A conversation with a cleaning woman helped convince Wynne du Mariau Caffey-Knight that there was good reason for the extensive opioid education and outreach program she was planning to unveil to members of the Knoxville (Tenn.) Bar Association this year.
“I said, ‘How are you?’ and she said, ‘OK.’ And she walked away,” says Caffey-Knight, the bar’s president. “I said, ‘What is wrong?’ And she said that her son had overdosed—and she had found him with the needle in his arm. It’s just everywhere.”
Spurred on by such tales of heartbreak and addiction, as well as her own personal experiences and observations, Caffey-Knight and the Knoxville bar have launched a multipronged informational campaign that involves lawyers, judges, medical professionals, law enforcement, and family members—all with experiences combating the opioid epidemic in the Knoxville area.
On the national front, the Legal Services Corp. called attention to this crisis in June 2019, with the release of the LSC Opioid Task Force Report. The task force spent 11 months meeting in person and by phone, hearing from subject matter experts and discussing the intersection of the opioid epidemic and civil legal aid.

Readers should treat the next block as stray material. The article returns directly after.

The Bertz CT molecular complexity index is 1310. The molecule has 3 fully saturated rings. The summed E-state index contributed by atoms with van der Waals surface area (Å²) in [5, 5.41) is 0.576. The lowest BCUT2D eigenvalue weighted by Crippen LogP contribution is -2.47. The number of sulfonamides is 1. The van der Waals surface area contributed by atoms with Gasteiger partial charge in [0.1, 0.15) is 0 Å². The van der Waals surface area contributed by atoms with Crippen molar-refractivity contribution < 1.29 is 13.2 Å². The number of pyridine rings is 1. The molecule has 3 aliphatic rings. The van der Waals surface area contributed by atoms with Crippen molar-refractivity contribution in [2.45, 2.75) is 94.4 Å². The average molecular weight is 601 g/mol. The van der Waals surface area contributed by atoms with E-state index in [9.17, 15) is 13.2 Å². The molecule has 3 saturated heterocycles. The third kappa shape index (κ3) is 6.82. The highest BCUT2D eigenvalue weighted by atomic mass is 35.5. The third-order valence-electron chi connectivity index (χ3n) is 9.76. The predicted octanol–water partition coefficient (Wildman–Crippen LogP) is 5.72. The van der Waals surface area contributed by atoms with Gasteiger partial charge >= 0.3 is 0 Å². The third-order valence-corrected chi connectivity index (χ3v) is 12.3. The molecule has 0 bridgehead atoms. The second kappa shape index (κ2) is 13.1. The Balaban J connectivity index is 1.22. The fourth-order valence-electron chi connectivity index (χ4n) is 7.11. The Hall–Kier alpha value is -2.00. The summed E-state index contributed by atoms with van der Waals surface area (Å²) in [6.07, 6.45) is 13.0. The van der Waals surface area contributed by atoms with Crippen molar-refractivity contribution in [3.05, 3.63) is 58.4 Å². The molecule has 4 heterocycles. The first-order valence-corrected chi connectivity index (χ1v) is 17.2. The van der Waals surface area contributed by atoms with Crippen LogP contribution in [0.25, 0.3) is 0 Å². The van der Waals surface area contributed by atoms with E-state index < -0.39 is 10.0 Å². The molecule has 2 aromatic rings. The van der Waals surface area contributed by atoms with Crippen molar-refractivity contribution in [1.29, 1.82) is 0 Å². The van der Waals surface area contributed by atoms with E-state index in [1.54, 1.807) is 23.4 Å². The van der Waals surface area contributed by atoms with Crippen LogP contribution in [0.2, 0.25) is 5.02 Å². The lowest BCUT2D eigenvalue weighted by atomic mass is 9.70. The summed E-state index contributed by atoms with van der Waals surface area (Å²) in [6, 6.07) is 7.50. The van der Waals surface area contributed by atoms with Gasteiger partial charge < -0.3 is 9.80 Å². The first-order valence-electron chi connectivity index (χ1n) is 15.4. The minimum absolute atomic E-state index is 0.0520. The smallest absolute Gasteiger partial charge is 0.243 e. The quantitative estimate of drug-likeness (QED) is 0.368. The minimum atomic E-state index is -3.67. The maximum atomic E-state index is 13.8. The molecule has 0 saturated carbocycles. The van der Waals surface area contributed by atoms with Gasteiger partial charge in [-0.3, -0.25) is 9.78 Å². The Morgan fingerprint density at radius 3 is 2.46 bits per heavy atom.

"The LSC Opioid Task Force strongly encourages LSC to embrace a leadership role in promoting civil legal aid as a critical component of the nation’s response to the opioid epidemic," the task force notes in its summary.
Although CLE programming related to opioids is a regular staple at many bars nationwide, Caffey-Knight and others say there is plenty more that state, metro and local associations can do to educate their members and to enlist their support across a range of activities—from pro bono work to lobbying for court funding. A sweeping, coordinated effort involving the legal, law enforcement and social service communities is needed, they say, to confront an addiction crisis that continues to evolve and that touches most every community in the country.